Easter Day

Feather one pale smooth Grey 

Tiny childrens truck for play 

Concrete Francis leads the way

Half asleep but find my way 

Petals paint the Easter Day

Not just those that care to pray

Fragrant life is here to stay

Hidden birds all have their say

Through God’s hands made of clay

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Shower of Watercolor

Shower of Watercolor.

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10 O’clock on a Thursday Night

10 o’clock on a Thursday Night
I probably shouldn’t be writing this late in the evening, 10 o’clock on a Thursday night. Whenever I get my mind engaged with language at this hour it is usually hard to turn it off. Be that as it may be, what I wanted to write about has been with me these last weeks and months.
On my way home tonight from picking up my daughter from the bus ride home after a softball game I started to verbalize this idea. I wish I had begun my quest to find stupidity earlier in my life. Because I am finding more and more that ignorance is bliss indeed.
Many many years ago I had an artist’s loft apartment in a downtown Jackson commercial building that I’ve discovered has been torn down and is now a grassy lot.
I would leave my friend’s home where I had started watching Monday night football and pick up the game in my loft and watch it from my bed. This went on for weeks and I would stay up late and be too tired for a demanding work day in the morning. Knowing myself well enough, or so I thought, I circumvented the television additction by cutting off the plug of the TV and tossing it out the second floor window onto West Capitol Street. But as with all addictions the true addict finds a way to continue their downfall by finding a work around. Being creative sometimes is as much a curse as a blessing. I stripped off the ends of the two lines of the TV cord stuck them directly into an electrical outlet and secured them with a lamp plug. Viola! More football. I knew something instinctively 30 years ago when this occurred.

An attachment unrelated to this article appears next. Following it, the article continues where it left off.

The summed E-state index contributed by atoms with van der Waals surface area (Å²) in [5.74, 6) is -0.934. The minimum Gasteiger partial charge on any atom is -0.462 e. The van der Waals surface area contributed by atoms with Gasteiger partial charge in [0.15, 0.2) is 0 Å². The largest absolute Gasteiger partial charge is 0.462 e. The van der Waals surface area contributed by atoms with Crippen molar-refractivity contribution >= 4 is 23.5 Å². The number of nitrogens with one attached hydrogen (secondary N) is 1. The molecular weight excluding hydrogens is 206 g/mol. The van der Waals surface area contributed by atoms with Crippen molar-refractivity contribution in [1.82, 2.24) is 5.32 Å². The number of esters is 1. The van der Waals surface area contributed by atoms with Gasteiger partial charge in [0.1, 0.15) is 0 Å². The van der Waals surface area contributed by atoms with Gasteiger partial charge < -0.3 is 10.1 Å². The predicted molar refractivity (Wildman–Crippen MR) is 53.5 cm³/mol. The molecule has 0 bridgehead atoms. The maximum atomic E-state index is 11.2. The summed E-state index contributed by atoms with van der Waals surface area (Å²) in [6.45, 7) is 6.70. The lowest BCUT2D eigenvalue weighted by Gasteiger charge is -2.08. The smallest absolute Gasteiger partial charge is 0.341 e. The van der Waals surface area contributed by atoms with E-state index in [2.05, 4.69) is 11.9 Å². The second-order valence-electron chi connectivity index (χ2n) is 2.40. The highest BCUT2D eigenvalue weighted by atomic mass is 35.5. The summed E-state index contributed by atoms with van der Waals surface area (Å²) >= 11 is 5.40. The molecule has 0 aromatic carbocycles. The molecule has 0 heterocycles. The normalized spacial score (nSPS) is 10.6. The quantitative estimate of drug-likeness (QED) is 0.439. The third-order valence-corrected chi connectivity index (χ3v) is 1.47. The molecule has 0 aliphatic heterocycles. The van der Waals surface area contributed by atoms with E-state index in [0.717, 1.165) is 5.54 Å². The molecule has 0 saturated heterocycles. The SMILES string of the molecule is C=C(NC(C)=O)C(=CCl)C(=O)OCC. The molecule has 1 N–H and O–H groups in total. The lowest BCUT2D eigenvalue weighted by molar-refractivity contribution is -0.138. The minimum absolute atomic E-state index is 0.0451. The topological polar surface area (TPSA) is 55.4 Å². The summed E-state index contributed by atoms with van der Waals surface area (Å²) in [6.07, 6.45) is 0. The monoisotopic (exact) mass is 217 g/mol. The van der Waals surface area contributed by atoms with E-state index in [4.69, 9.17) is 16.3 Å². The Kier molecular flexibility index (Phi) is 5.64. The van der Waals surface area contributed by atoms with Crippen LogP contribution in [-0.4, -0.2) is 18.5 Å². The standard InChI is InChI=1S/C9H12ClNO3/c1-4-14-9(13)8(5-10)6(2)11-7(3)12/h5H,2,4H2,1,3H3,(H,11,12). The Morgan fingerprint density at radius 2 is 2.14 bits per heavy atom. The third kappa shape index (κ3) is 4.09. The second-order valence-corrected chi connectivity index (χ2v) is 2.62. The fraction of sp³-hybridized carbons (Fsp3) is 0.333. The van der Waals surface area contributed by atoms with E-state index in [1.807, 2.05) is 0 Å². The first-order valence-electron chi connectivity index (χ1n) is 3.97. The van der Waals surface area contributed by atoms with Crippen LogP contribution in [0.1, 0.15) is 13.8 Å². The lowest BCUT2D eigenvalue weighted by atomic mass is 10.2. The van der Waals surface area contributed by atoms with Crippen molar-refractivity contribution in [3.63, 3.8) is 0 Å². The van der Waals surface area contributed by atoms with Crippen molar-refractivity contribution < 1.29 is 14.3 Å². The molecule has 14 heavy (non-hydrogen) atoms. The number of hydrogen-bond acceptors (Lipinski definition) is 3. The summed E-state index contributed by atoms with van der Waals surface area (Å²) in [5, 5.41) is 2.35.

Fast forward to tonight on my way home with my daughter in the station wagon. I mentioned that I have been deliberately not filling my mind with television, news and programs of all kinds. I readily admit that I am not completely cut off having a fondness for Masterpiece Theater and Downton Abby and all its dramatic interludes. Movies and these kinds of programs are different categorically. They are not sensationalizing the human condition as interpreted news but story telling of a longer standing human tradition.
I have chosen to allow what room is left in my mind and what time I have left to pursue what I am most interested in – spirituality and how it affects the human condition – I suppose with myself as a guinea pig. I read about artists – painters, sculptors and the like. I continue my grandmother Stevie Moody Flinn’s work of studying various religious traditions while at the same time being grounded in Christianity. I have stumbled onto all kinds of interesting avenues of research that resonate with me, the poet Rainer Maria Rilke is a current favorite, and the amazing audio reading of the Cloud of Unknowing by Murray Bodo.